Wednesday, January 18, 2012

Abbot W.D. Hurley, Douai Abbey (1857 - 1940)

Photographs (Top to bottom):
1. War memorial and church 
St Joseph's Frizington Cumbria
2. St Mary's R,C, Church, Cleator (c.1900) 
The WW1 war memorial was dedicated by Abbot Hurley
3. Calvary & burial vault, St Mary's, Cleator (c. 1945)
Abbot Hurley was buried here on 31.12.1940
4. Calvary & burial vault, St Mary's, Cleator (2012)

Photographs 2 & 3 courtesy of:
The Talbot Library, UCLAN, Preston, Lancashire

For additional information click on 'Comments' below


Blogger ritsonvaljos said...

Additional information

(a) Introduction

In the early part of the war the team of clergy at St Mary's, Cleator included the Right Rev. William David Hurley OSB, retired Abbot of Douai Abbey,Woolhampton, Berkshire. Before the First World War the then Father Hurley had served for ten years as Roman Catholic Parish Priest at the nearby St Joseph's Church, Frizington (seen in Photograph No 1 above). The Abbot was therefore well known throughout West Cumberland by the time he retired to Cleator in 1935.

Abbot Hurley had been elected as Abbot of Douai in 1913 and resigned in 1921. He later became the Titular Abbot of Bury St Edmunds.

During the time he spent at St Mary's, Cleator Abbot Hurley took an active part in the life of the parish and the wider community of Cleator and Cleator Moor. In 1935, at the age of 77 Abbot Hurley made it quite clear that he was not to be regarded as too old to help with the general work of the parish. Thus Abbot Hurley assisted the Parish Priest and Dean of the Catholic Deanery of West Cumberland, Dean Frederick Cuthbert Clayton, O.S.B. and Father Clayton's assistant, Father Francis Kevin McCann, O.S.B.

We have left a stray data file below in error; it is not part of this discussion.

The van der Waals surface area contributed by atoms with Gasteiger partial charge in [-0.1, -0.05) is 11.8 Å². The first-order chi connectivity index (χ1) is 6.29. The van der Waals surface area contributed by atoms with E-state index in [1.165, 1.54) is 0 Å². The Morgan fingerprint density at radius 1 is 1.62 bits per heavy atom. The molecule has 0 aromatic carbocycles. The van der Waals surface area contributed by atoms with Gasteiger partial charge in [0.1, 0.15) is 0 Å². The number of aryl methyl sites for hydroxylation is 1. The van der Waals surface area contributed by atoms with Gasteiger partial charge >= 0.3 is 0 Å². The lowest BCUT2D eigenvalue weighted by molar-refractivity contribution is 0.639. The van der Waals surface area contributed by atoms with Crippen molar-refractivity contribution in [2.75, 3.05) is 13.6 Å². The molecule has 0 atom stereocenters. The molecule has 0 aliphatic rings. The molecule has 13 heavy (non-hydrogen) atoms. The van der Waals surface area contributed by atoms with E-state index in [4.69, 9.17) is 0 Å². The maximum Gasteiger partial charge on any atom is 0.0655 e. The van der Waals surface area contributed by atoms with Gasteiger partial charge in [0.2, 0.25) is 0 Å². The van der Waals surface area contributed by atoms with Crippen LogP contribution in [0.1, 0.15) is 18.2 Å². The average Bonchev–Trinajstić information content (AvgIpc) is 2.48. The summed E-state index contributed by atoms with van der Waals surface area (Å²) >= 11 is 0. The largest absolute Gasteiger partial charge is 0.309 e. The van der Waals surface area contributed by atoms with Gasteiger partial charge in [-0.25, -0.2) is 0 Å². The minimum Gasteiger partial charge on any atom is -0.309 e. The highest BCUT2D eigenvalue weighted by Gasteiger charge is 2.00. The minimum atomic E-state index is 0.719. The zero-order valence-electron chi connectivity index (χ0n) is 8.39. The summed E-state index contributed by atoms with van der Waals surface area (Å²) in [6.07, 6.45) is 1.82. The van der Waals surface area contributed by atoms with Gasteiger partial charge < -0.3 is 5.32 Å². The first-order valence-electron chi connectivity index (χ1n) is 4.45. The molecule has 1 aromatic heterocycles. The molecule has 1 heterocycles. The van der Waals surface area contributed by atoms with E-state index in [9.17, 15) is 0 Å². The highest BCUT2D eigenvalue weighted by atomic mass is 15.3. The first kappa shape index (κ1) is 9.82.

(b) Committal service of Cadet Pilot John Hogg, RAF (1936)

On 27 November 1936 a young 19-year old parishioner of St Mary's, Cadet Pilot John ('Jackie') Hogg, R.A.F. (No 7 Flying School, Peterborough) of 26 Queen Street, Cleator Moor was one of two airmen accidentally killed in a flying accident near Corby Station in eastern England. Jackie Hogg's body was returned to his home parish by train to Whitehaven (Bransty) railway station on Tuesday 1 December 1936. From there Jackie Hogg was solemnly escorted by a cortege to his home parish of St Mary's, Cleator. Abbot Hurley was among the clergy and large crowd for this sad homecoming.

There was a large congregation at Jackie Hogg's funeral at St Mary's, Cleator on Wednesday 2 December 1936. Father Kevin McCann conducted the funeral service while Abbot Hurley preached the sermon, basing it on the text of "From a sudden and unprovided death, deliver us, O Lord" (Raccolta, 637). The report of the funeral in the local newspaper, 'The Whitehaven News' also records Abbot Hurley conducted the committal service for Jackie Hogg at the graveside.

The community of Cleator and Cleator Moor had been proud of Jackie Hogg and he would be sorely missed by everyone. He had been educated at St Mary's infants and St Patrick's junior school before attending Whitehaven County Secondary School (i.e. Grammar School). He had been the first young man from the Cleator & Cleator Moor district to serve in the RAF. It is also believed he was the first serviceman from the area to lose his life since just after the First World War. There would soon be many more young men and women from the district to lose their lives in a Second World War.